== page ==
What would that be like? What things would change for ever in our perception of the autistic spectrum? I have done much work looking at the effects of being ungrounded on many of the diagnosed learning difficulties. Not being grounded from a young age comes up time and time again in connection with so many learning difficulties. It really does seem too simple to be that significant, but remember that the simplest things are often the most effective.
In “Bridge to Success – how to transform Learning difficulties” there are 2 chapters about the effects if being ungrounded, that cover inability to concentrate, below average ability to listen, difficulty toilet training etc etc. Those who write abut Autism mention a series of symptoms that are very related to being ungrounded. So lets just imagine for a moment that grounding is a hugely significant factor in Autism. How would that change our perceptions?
1. What is being ungrounded like? We can all do that very busy feeling in our heads of overwhelm, when we are rushed and there are far too many thoughts going on in and above our heads. We can feel quite wobbly and unable to focus – that is ungrounded.
2. How do we get so ungrounded? Our lizard brain (the very old part of our brain that is focused on personal safety, fear, etc) has taken us into fight, flight or freeze. We can all do this from time to time, but when you are on the autistic spectrum, you may live perpetually in this state, with this state becoming your norm. Some of the reasons for this maybe for instance, a very early trauma, problematic pregnancy, childbirth, and many more we have yet to connect. Remember an event in your life can be fun for some people and a trauma for others; it all depends your response to the event.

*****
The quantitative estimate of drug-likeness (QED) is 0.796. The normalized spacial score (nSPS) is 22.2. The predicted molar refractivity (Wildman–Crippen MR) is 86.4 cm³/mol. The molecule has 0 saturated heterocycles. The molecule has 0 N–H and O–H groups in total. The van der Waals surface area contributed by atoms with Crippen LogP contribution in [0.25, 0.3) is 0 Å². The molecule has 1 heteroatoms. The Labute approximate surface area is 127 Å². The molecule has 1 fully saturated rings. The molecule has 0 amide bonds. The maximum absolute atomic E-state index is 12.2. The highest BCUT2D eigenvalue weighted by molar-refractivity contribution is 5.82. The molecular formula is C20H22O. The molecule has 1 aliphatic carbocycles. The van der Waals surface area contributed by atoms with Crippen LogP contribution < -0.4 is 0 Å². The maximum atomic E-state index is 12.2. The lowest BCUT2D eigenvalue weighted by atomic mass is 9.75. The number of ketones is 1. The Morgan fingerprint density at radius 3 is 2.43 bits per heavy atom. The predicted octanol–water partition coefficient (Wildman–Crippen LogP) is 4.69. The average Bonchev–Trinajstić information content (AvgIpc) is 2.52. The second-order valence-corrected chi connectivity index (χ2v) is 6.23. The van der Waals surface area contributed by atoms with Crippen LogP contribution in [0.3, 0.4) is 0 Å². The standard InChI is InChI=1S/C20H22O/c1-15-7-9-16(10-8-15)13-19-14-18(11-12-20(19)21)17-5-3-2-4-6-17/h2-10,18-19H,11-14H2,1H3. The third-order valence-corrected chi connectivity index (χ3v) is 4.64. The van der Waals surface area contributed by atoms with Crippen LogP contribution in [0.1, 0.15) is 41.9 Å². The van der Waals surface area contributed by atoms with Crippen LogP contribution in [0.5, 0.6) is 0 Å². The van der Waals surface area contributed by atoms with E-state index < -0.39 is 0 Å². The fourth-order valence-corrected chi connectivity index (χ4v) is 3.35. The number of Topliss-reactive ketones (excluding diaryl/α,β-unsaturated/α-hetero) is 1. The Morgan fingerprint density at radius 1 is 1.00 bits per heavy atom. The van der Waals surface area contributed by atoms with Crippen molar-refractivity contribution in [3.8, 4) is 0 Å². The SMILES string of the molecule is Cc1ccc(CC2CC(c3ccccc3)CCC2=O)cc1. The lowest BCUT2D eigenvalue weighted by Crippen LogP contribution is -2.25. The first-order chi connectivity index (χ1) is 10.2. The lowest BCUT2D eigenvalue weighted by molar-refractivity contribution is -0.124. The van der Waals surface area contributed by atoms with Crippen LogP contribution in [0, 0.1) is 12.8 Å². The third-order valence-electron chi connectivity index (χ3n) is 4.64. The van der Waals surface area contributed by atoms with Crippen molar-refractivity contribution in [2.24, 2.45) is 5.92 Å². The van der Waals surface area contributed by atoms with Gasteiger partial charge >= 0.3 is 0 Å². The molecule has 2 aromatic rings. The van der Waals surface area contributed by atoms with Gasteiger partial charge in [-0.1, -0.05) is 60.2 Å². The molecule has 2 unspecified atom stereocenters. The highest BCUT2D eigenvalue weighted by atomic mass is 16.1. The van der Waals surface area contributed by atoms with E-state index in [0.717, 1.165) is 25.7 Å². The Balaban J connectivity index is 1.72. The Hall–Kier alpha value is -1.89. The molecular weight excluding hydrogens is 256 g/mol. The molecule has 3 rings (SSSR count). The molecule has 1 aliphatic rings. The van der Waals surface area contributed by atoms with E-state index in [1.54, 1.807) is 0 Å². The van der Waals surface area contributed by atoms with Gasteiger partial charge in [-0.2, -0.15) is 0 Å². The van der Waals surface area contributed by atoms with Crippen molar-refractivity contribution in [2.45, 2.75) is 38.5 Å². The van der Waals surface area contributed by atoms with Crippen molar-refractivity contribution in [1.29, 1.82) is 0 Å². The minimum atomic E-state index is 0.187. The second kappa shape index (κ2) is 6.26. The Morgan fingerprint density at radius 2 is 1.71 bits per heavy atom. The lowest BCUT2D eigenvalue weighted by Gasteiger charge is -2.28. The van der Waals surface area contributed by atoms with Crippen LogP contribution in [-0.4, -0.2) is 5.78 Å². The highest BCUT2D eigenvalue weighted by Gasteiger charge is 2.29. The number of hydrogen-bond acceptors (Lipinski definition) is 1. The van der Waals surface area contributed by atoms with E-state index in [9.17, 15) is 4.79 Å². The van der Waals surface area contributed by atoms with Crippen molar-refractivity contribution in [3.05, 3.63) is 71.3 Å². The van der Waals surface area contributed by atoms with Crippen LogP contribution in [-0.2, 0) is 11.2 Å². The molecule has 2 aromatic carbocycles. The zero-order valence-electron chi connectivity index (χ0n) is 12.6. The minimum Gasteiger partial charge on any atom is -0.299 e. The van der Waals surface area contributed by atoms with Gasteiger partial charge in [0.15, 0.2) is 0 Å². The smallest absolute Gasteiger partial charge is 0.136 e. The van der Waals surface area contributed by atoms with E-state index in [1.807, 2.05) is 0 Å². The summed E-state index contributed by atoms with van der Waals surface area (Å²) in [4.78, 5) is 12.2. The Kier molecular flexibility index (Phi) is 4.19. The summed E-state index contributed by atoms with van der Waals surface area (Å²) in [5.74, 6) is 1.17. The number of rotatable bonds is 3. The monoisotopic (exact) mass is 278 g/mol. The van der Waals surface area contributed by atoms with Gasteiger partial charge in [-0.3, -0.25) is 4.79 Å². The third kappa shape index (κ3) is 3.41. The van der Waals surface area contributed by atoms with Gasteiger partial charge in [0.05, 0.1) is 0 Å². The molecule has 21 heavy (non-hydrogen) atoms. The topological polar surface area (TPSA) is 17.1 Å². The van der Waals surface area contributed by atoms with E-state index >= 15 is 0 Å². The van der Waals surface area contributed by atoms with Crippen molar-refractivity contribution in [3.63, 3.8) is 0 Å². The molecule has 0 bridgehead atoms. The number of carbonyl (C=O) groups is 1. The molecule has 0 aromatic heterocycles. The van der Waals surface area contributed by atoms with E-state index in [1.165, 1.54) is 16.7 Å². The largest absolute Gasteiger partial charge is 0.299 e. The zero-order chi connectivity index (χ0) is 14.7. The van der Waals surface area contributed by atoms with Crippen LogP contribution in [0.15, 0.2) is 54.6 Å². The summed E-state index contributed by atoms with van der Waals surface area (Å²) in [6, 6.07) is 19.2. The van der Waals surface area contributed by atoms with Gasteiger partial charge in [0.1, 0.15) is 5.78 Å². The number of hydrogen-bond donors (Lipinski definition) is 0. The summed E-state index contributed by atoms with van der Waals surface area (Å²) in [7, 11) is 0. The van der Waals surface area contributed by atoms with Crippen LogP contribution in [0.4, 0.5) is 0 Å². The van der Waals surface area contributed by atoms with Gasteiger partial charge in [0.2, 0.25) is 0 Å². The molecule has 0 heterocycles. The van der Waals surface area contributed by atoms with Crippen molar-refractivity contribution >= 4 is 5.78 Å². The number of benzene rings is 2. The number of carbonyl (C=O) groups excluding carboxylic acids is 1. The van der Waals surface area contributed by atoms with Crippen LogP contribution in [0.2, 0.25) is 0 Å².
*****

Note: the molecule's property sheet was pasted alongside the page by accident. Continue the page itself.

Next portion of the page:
3. How do we notice a young child retreating into this disconnected world? there are many signs like lack of eye contact, frustration, not wanting to engage with others, etc that any parent will notice. I believe that parents are the experts about their children, although it is more difficult when this is your first child.
4. What can we do at this young age? We can learn more about grounding that will be good for our own health and help our children too. Grounding is free to every person on the planet, and a simple “how to” skill to learn. It is worth trying it out, it will help you understand more about your own experience and that of your children. You will start to be more aware of the circumstances that you can create to assist your children.
Just imagine what a difference it could make to our highly intelligent children on the autistic spectrum if grounding could alleviate many of their challenging symptoms. You can make these changes rapidly and just notice what happens. When you tell us we can tell more people and put together more pieces of this jigsaw puzzle for our time.
If this blog interests you, leave your comments or contact me directly. If you want to learn more I recommend getting a copy of “Bridges to Success” to quickly and cheaply start your own journey. The earlier we can make changes the better for our children.